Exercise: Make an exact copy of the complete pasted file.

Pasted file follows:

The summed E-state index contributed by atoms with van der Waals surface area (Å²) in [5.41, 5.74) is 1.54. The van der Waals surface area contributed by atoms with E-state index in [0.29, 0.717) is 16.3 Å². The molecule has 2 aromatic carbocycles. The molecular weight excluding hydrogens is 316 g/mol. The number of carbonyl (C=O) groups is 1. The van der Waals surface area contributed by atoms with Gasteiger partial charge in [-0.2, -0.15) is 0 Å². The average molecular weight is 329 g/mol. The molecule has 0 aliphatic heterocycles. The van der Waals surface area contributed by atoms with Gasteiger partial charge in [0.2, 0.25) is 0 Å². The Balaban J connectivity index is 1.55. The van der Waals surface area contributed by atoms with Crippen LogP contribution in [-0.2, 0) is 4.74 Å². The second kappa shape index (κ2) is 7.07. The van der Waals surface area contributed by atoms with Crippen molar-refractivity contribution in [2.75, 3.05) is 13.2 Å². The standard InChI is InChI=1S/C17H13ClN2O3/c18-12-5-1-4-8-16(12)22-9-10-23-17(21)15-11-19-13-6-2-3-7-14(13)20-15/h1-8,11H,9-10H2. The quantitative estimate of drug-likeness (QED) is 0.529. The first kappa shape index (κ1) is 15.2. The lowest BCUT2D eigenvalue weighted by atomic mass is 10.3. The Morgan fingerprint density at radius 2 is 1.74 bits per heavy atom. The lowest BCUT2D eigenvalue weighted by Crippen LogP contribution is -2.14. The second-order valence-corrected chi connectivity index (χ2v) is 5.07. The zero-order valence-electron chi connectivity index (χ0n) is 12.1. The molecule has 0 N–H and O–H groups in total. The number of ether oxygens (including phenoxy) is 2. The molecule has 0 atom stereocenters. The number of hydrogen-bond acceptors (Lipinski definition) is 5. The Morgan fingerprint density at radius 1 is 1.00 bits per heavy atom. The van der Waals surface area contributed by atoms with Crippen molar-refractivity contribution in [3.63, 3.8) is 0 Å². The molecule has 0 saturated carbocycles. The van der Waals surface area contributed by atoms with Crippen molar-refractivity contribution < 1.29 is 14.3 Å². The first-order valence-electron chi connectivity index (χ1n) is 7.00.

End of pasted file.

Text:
The summed E-state index contributed by atoms with van der Waals surface area (Å²) in [5.41, 5.74) is 1.54. The van der Waals surface area contributed by atoms with E-state index in [0.29, 0.717) is 16.3 Å². The molecule has 2 aromatic carbocycles. The molecular weight excluding hydrogens is 316 g/mol. The number of carbonyl (C=O) groups is 1. The van der Waals surface area contributed by atoms with Gasteiger partial charge in [-0.2, -0.15) is 0 Å². The average molecular weight is 329 g/mol. The molecule has 0 aliphatic heterocycles. The van der Waals surface area contributed by atoms with Gasteiger partial charge in [0.2, 0.25) is 0 Å². The Balaban J connectivity index is 1.55. The van der Waals surface area contributed by atoms with Crippen LogP contribution in [-0.2, 0) is 4.74 Å². The second kappa shape index (κ2) is 7.07. The van der Waals surface area contributed by atoms with Crippen molar-refractivity contribution in [2.75, 3.05) is 13.2 Å². The standard InChI is InChI=1S/C17H13ClN2O3/c18-12-5-1-4-8-16(12)22-9-10-23-17(21)15-11-19-13-6-2-3-7-14(13)20-15/h1-8,11H,9-10H2. The quantitative estimate of drug-likeness (QED) is 0.529. The first kappa shape index (κ1) is 15.2. The lowest BCUT2D eigenvalue weighted by atomic mass is 10.3. The Morgan fingerprint density at radius 2 is 1.74 bits per heavy atom. The lowest BCUT2D eigenvalue weighted by Crippen LogP contribution is -2.14. The second-order valence-corrected chi connectivity index (χ2v) is 5.07. The zero-order valence-electron chi connectivity index (χ0n) is 12.1. The molecule has 0 N–H and O–H groups in total. The number of ether oxygens (including phenoxy) is 2. The molecule has 0 atom stereocenters. The number of hydrogen-bond acceptors (Lipinski definition) is 5. The Morgan fingerprint density at radius 1 is 1.00 bits per heavy atom. The van der Waals surface area contributed by atoms with Crippen molar-refractivity contribution in [3.63, 3.8) is 0 Å². The molecule has 0 saturated carbocycles. The van der Waals surface area contributed by atoms with Crippen molar-refractivity contribution < 1.29 is 14.3 Å². The first-order valence-electron chi connectivity index (χ1n) is 7.00.